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How Should Conservatives Respond to the Health Care Summit?

It is yet to be seen if President Obamas health care summit is a genuine attempt to reach out and resolve health care in a bipartisan manner, or a ruse to check the box on bipartisanship before proposing another liberal Washington takeover of health care. Recent reports that the President and Congressional leaders are secretly writing yet another bill to attach to the filibuster-proof reconciliation bill certainly indicate the latter, and if that is the case, conservatives should boycott the event, and call it out for what it really is. But if the President and Congressional leadership are committed to bipartisan reform, there are real grounds of potential agreement among Republicans and Democrats.

Help the Uninsured – First, most agree that the government should provide help to working American families who do not or cannot get health insurance through the place of work. This means changing current federal tax and insurance rules that block access to affordable coverage and undermine the portability of health insurance.

Increase Competition – Second, most agree on the need for more competitive health insurance markets and see the tremendous potential of the states to enact serious health insurance market reforms. Such reforms can dramatically expand coverage and improve safety net care for the sickest, poorest and most vulnerable of our citizens. States will experiment with different approaches. For example, states as radically different as Massachusetts and Utah have embarked on far reaching and consequential changes.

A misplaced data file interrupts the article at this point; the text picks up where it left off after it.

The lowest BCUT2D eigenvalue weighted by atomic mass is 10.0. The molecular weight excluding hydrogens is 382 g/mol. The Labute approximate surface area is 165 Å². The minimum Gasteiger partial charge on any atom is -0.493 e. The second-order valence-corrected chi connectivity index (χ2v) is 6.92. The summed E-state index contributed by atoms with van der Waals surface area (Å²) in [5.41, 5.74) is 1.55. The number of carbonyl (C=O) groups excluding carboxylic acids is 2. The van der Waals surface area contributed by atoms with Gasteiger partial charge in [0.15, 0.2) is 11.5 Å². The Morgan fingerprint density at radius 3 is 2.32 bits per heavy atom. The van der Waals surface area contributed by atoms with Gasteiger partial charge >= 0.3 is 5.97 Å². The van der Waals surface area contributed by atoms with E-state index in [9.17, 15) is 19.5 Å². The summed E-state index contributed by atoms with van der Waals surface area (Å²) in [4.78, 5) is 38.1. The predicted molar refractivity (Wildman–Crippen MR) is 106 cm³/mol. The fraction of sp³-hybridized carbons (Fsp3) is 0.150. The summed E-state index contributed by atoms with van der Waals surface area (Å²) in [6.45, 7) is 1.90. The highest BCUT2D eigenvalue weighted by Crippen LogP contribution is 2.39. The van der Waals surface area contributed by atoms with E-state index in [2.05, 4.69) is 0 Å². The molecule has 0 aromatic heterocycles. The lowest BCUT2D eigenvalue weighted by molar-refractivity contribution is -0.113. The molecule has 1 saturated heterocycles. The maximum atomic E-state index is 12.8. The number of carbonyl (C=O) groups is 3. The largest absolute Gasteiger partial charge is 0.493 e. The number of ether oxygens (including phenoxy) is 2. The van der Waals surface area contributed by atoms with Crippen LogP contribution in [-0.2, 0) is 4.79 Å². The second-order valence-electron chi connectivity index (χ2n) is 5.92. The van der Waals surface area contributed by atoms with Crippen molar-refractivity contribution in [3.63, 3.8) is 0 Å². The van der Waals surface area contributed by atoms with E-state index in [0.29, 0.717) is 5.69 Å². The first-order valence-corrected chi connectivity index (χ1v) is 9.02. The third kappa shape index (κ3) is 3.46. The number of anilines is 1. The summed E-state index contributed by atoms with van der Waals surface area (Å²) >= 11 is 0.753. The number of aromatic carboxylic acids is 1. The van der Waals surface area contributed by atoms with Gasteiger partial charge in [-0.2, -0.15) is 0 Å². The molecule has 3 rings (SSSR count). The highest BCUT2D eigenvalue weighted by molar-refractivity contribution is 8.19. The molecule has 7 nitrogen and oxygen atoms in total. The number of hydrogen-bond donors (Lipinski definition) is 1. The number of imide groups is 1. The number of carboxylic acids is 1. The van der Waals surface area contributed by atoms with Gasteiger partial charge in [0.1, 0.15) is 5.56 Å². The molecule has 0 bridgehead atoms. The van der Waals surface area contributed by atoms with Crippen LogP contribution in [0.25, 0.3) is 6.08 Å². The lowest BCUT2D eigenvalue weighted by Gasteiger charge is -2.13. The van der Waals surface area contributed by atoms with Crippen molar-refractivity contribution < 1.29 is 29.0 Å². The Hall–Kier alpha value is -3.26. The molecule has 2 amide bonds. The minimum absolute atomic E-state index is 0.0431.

Control Costs – Third, Members of Congress must first control health care costs in the giant public programs they run, Medicare and Medicaid. They should give states more flexibility to manage Medicaid and provide care without breaking their budgets. The President has already proposed more rational subsidies for enrollees in the Medicare Drug Program and a new system of competitive bidding for Medicare Advantage plans. These Presidential proposals could be the basis of a broader reform of the entire Medicare program.

Promote Transparency – Finally, if the Presidents health care summit is to result in genuine bipartisan negotiations, he should also recommit himself to supporting real transparency so that the American people can better see and understand the process before drafting any new proposals.

If the summit is to be a serious effort to arrive at a true bipartisan agreement on health care reform, a measure that will impact the lives of three hundred Americans and generations to come, the President and Congressional leaders should start with a clean sheet of paper. Americans do not want a summit that is only a public relations stunt, or a mere pretext for jamming a liberal health policy agenda through Congress outside of regular order through the arcane Senate reconciliation process.

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